Syracuse looks to rebound after Boeheim’s 1st losing season
Syracuse coach Jim Boeheim won’t forget last season, and not because it was the only losing one in more than four decades on the job at his alma mater.
He coached his two sons — Buddy and Jimmy — and said that was the most enjoyable of his 46 seasons in spite of the record (16-17, 9-11 Atlantic Coast Conference).
“It was great coaching them,” said Boeheim, who turns 78 in November. “I miss them.”
The Boeheim brothers and swingman Cole Swider have moved on, and their offensive contributions were significant. The trio combined to average nearly 47 points a game and made 205 3-pointers. The Orange, who averaged 77.4 points, return two starters — guard Joe Girard and center Jesse Edwards — along with guard Symir Torrence and forward John Bol AJak to help guide six incoming freshmen.
“I like this team in the sense that we may not shoot it as well as we did last year ... but we’ve got guys that can get to the basket better and I think maybe get to the foul line better, so I think our offense will be different,” Boeheim said. “I think it can still be very high level.”
Girard will move from point guard to shooting guard, replacing Buddy Boeheim, who averaged 19.2 points in his final year. Girard averaged 13.8 points and led the Orange with 89 3-pointers, shooting a team-best 40.3%.
As the new season looms, the disappointment of not making the NCAA Tournament is still on players’ minds.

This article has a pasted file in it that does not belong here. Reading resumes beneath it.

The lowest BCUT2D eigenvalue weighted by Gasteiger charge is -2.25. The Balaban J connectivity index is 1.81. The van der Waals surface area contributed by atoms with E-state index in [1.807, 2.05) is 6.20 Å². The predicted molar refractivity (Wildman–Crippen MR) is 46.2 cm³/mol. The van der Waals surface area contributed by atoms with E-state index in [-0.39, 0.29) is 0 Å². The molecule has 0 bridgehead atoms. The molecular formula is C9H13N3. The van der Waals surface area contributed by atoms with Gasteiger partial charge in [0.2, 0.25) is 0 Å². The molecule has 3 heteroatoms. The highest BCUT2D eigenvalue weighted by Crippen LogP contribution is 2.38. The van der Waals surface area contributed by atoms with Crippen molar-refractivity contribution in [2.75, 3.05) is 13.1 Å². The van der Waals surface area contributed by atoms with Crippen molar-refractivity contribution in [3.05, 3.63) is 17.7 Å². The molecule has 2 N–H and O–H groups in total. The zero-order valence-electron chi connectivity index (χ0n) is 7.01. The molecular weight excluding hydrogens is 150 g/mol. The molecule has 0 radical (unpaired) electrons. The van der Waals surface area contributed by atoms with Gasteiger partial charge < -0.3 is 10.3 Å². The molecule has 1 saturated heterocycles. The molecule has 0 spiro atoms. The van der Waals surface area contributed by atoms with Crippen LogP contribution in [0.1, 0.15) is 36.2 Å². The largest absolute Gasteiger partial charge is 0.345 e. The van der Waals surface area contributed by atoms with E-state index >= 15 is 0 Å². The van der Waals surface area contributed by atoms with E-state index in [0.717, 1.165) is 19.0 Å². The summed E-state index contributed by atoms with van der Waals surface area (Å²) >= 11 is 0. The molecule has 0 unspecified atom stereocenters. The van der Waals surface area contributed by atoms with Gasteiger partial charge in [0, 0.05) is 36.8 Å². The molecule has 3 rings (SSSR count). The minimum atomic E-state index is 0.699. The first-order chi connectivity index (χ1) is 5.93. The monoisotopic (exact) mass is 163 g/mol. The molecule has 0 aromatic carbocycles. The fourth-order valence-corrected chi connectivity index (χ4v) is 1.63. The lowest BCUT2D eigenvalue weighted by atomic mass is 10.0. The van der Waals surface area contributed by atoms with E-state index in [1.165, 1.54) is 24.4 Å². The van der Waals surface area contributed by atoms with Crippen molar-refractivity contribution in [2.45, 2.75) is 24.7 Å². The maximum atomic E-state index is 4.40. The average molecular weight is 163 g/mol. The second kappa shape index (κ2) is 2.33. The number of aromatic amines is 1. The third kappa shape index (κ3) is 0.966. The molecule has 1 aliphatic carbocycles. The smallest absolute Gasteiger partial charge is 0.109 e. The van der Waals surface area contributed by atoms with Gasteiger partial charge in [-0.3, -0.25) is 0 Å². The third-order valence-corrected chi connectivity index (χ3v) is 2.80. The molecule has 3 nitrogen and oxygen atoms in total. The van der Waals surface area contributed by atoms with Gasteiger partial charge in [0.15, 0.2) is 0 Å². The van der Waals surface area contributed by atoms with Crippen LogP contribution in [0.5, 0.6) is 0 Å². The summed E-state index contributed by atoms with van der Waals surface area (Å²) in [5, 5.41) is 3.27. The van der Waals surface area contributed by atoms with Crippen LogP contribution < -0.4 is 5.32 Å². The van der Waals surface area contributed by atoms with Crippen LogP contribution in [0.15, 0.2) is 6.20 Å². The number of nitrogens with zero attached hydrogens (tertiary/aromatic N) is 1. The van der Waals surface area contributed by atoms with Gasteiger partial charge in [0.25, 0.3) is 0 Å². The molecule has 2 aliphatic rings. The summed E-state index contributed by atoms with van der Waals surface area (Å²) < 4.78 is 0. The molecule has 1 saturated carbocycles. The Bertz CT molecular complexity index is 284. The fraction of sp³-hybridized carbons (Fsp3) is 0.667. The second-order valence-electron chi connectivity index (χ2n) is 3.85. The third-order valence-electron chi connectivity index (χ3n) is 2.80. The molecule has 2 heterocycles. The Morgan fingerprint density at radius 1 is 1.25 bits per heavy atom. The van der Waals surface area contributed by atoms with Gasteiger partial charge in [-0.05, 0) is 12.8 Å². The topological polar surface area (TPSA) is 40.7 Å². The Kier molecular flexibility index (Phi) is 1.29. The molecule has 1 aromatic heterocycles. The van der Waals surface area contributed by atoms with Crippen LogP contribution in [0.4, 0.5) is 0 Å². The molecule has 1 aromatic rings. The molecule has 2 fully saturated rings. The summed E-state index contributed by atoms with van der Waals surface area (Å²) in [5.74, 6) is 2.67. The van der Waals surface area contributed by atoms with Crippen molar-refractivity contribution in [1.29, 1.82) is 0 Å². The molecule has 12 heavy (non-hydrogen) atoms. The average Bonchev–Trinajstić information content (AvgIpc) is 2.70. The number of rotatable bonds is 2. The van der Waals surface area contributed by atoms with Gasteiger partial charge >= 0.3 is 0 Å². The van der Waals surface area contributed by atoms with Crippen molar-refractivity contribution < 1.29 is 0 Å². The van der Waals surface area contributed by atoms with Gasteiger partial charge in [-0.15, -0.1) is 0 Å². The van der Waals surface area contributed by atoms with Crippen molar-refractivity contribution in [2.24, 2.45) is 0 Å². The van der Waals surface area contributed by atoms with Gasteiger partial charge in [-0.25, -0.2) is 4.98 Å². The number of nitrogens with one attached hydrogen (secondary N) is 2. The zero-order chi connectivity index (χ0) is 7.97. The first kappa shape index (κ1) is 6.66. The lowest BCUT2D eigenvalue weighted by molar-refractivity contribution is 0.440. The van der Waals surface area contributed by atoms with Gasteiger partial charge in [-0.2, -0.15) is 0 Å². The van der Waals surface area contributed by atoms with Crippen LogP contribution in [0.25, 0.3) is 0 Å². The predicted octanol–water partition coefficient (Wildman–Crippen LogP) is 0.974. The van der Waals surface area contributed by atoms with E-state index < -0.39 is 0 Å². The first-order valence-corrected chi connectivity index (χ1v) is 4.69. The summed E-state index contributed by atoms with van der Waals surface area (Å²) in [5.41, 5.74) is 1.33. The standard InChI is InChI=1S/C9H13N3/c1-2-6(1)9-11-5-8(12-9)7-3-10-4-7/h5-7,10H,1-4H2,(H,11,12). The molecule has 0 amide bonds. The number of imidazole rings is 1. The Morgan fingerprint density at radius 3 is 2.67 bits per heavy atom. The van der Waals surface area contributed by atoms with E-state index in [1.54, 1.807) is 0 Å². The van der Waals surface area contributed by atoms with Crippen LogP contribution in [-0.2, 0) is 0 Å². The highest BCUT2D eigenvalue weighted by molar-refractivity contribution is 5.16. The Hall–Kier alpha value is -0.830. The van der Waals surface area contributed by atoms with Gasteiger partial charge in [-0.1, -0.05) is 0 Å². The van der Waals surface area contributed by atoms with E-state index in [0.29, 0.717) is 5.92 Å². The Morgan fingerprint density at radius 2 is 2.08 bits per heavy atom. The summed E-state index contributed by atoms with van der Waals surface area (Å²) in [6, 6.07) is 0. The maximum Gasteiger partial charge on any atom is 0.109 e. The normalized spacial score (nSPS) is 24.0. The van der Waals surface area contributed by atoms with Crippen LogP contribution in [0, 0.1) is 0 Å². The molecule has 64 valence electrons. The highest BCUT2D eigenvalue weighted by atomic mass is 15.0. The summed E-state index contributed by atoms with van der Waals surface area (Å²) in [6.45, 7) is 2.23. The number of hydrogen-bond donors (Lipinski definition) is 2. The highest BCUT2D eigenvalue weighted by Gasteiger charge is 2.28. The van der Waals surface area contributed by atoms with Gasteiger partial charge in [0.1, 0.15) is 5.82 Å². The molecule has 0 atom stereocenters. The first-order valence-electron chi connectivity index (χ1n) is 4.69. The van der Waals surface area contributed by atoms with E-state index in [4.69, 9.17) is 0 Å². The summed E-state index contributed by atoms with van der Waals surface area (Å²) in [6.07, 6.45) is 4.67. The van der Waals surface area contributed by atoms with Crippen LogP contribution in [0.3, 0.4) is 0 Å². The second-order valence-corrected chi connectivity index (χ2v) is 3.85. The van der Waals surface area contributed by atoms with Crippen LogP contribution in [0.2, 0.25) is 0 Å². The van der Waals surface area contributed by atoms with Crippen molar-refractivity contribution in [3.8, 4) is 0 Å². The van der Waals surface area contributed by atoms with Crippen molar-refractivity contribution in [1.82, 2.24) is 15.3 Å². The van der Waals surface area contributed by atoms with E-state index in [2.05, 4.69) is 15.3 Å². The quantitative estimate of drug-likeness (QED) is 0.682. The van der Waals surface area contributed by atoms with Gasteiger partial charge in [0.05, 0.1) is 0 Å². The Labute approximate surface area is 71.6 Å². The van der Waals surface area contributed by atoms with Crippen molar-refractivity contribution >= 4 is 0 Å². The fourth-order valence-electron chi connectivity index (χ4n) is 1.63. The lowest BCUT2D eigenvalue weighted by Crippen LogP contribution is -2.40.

“We’ve been using that motivation every day in practices,” Girard said. “In every single drill and every single rep, the coaches are getting on us and making sure we’re going 110% just because of the way things went last year. They want to make sure there’s no chance of that happening this year.”
Boeheim said the six freshmen — guards Judah Mintz, Justin Taylor and Quadir Copeland, forwards Maliq Brown and Chris Bunch, and center Peter Carey — and Duquesne transfer Mounir Hima, a 6-foot-11 forward, will play.
“They’ve been really good so far, all the new guys,” Boeheim said. “Their mindset is in the right place.”
Highly touted forward Benny Williams had a disappointing first season, scoring just 56 points in 333 minutes over 29 games. But he gave a glimpse of his talent at home against Duke in February, scoring 14 points and snaring six rebounds in 30 minutes. That he came back says a lot.
“I think it shows perseverance,” Williams said. “A lot of guys in my situation would have transferred, coming in as a highly touted high schooler, not playing that much, not scoring that much, not doing anything, really. I feel back to myself. I’m very confident of what I’m going to bring this year for my team.”
The 6-11 Edwards was coming into his own last season when he suffered a season-ending injury in early February. Over a five-game span, he shot 31 of 42 (73.9%) and grabbed 33 rebounds, then broke his left wrist in a fall at Boston College. He’s healthy again and ready to go.
“The team was going so good at that point, so the timing was terrible,” Edwards said. “But I think it gave everybody out here extra motivation. Whoever falls out, we’re still going to battle.”
Boeheim said the Orange will have something of a new look on defense, using more man-to-man to complement the 2-3 zone.
“We’ve done that,” he said. “In my first 30 years we did that, so it’s not like this is new for me.”
The 6-3 Mintz, a product of Oak Hill Academy, has been playing alongside Girard in practice and figures the sky’s the limit.
“I want to be freshman of the year in the ACC,” he said. “Just having coach have confidence in me makes everything five times easier. I think I’ve grown as a player since I’ve been here.”
Syracuse, picked for eighth in the ACC, plays in the Empire Classic in New York City on its first road trip, with an opening game against Richmond. The home slate includes Georgetown, Notre Dame, top-ranked North Carolina, No. 18 Virginia and No. 7 Duke.
Freelance writer Mark Frank contributed to this report.
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